The cast of 12 is large for a stage like this, but it feels even larger. Each actor transforms utterly from role to role, adopting new accents and gestures – little tics or habits that clearly distinguish each individual without ever straying into the territory of caricature. Such precision. While the huge collection of characters can sometimes be hard to keep track of, what they and the rich idiosyncrasies of the acting provide is a complex, multi-layered portrayal of black men, which is itself a political act.
Right at the end, an actor comes into the London barber’s for a trim. He wants to look the part of “strong black man”. I’m reminded of Desiree Burch’s blistering one-woman show Tar Baby and her anecdote about the demands of casting directors: be more sassy, be more urban. What they really meant was “be more black”. If there’s anything Ellams, Sheibani and their cast are attempting to shatter, it’s that reductive idea of the “strong black man”, that stereotyped blackness that stages and screens routinely perpetuate.
As that actor at the end of Barber Shop Chronicles is painfully aware of – and as the actors in Sheibani’s production have no doubt encountered – stories of black masculinity have been damagingly narrow. The black men in Ellams’ play, by contrast, embrace a wide range of backgrounds, attitudes, professions and political views. That shouldn’t be something that needs commenting on (when do I observe that white characters on stage occupy a variety of different positions?), but the fact that it is something that invites comment says a lot about why we need shows like this.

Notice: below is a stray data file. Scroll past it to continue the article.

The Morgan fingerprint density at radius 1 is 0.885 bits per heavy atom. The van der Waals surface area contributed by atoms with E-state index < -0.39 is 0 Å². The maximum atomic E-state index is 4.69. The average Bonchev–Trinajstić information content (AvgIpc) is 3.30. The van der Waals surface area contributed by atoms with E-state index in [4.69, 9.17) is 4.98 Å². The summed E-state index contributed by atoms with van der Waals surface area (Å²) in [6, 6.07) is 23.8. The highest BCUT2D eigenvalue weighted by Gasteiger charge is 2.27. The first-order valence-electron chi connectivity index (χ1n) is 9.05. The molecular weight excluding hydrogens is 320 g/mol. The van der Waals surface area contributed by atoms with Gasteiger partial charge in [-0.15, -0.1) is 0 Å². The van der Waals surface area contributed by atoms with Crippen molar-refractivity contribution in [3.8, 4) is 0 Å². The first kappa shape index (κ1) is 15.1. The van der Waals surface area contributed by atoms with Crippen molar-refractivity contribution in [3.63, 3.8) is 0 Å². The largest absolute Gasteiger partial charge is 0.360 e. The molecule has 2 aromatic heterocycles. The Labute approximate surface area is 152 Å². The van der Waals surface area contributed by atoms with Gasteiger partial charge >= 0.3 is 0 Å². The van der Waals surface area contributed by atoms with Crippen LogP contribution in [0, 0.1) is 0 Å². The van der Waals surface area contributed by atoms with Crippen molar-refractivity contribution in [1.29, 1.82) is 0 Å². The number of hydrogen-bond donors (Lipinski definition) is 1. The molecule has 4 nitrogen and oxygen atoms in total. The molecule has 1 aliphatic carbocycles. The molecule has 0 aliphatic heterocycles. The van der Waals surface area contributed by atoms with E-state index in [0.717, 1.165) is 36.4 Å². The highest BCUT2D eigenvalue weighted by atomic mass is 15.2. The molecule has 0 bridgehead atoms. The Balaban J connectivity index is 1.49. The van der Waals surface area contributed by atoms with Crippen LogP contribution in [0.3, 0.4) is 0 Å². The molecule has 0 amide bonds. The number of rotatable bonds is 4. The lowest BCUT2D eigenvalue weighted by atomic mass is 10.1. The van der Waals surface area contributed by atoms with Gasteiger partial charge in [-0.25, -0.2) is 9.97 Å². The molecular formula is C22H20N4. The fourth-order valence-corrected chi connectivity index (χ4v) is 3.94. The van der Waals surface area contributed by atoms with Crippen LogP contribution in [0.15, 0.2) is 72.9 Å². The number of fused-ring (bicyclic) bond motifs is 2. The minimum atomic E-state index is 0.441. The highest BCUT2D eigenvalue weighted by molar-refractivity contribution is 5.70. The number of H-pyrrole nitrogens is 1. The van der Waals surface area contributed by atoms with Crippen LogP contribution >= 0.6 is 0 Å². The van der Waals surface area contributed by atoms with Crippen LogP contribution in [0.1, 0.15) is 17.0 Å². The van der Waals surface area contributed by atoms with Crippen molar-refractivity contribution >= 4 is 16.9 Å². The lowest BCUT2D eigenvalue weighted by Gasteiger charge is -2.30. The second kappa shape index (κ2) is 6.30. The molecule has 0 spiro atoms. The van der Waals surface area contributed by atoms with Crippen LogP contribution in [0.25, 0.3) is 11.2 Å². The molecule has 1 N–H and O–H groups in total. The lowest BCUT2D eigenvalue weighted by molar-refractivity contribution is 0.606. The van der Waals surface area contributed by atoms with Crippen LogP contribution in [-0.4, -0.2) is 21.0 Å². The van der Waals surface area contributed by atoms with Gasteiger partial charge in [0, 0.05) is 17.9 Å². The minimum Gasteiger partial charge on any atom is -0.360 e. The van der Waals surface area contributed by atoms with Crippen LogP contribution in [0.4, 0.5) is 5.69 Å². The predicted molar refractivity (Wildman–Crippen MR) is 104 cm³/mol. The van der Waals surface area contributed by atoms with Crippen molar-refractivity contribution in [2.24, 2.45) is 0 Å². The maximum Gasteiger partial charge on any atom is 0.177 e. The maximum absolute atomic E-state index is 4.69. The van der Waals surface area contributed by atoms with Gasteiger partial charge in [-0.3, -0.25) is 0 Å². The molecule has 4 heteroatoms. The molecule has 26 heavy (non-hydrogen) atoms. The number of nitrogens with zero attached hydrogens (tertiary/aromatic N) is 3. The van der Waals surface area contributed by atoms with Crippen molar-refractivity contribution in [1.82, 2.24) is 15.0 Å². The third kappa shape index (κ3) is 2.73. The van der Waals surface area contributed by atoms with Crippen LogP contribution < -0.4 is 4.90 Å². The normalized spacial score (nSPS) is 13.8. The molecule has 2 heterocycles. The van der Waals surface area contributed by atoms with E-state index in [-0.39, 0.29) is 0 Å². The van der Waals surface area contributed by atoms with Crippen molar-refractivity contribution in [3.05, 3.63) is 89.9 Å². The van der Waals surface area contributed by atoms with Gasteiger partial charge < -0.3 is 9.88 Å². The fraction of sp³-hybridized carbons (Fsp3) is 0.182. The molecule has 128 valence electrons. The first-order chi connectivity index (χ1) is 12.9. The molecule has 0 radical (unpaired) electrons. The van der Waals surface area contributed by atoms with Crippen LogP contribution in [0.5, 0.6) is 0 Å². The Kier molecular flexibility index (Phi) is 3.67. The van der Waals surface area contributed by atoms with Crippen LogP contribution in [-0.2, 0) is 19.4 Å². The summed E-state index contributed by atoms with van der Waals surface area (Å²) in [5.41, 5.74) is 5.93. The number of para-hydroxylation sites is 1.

Barber Shop Chronicles isn’t perfect. (After all, what is?) There are moments when the implicit is made unnecessarily explicit, and characters who appear and disappear all too quickly, leaving me wanting more. But it is an important, necessary and most of all thrilling piece of theatre. (And fun. I don’t think I’ve said enough about how fun it is.)
And it matters.